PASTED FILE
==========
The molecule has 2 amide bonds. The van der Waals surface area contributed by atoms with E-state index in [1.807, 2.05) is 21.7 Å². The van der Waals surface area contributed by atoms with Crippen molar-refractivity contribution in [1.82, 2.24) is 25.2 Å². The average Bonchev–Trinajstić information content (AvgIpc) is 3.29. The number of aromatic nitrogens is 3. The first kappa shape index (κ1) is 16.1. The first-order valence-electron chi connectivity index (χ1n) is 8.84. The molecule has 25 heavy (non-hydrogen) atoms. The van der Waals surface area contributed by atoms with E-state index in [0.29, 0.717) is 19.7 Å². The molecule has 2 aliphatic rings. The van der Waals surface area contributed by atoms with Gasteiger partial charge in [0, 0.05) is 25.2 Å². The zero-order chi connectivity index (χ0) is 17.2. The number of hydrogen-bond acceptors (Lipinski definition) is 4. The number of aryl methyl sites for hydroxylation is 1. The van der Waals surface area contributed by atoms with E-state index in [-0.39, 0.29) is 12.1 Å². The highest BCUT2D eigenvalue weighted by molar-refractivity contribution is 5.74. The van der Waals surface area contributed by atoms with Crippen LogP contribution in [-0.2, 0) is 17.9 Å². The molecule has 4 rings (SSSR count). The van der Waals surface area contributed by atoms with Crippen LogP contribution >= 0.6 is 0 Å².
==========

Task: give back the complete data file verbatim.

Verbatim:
The molecule has 2 amide bonds. The van der Waals surface area contributed by atoms with E-state index in [1.807, 2.05) is 21.7 Å². The van der Waals surface area contributed by atoms with Crippen molar-refractivity contribution in [1.82, 2.24) is 25.2 Å². The average Bonchev–Trinajstić information content (AvgIpc) is 3.29. The number of aromatic nitrogens is 3. The first kappa shape index (κ1) is 16.1. The first-order valence-electron chi connectivity index (χ1n) is 8.84. The molecule has 25 heavy (non-hydrogen) atoms. The van der Waals surface area contributed by atoms with E-state index in [0.29, 0.717) is 19.7 Å². The molecule has 2 aliphatic rings. The van der Waals surface area contributed by atoms with Gasteiger partial charge in [0, 0.05) is 25.2 Å². The zero-order chi connectivity index (χ0) is 17.2. The number of hydrogen-bond acceptors (Lipinski definition) is 4. The number of aryl methyl sites for hydroxylation is 1. The van der Waals surface area contributed by atoms with E-state index in [-0.39, 0.29) is 12.1 Å². The highest BCUT2D eigenvalue weighted by molar-refractivity contribution is 5.74. The van der Waals surface area contributed by atoms with Crippen LogP contribution in [-0.2, 0) is 17.9 Å². The molecule has 4 rings (SSSR count). The van der Waals surface area contributed by atoms with Crippen LogP contribution >= 0.6 is 0 Å².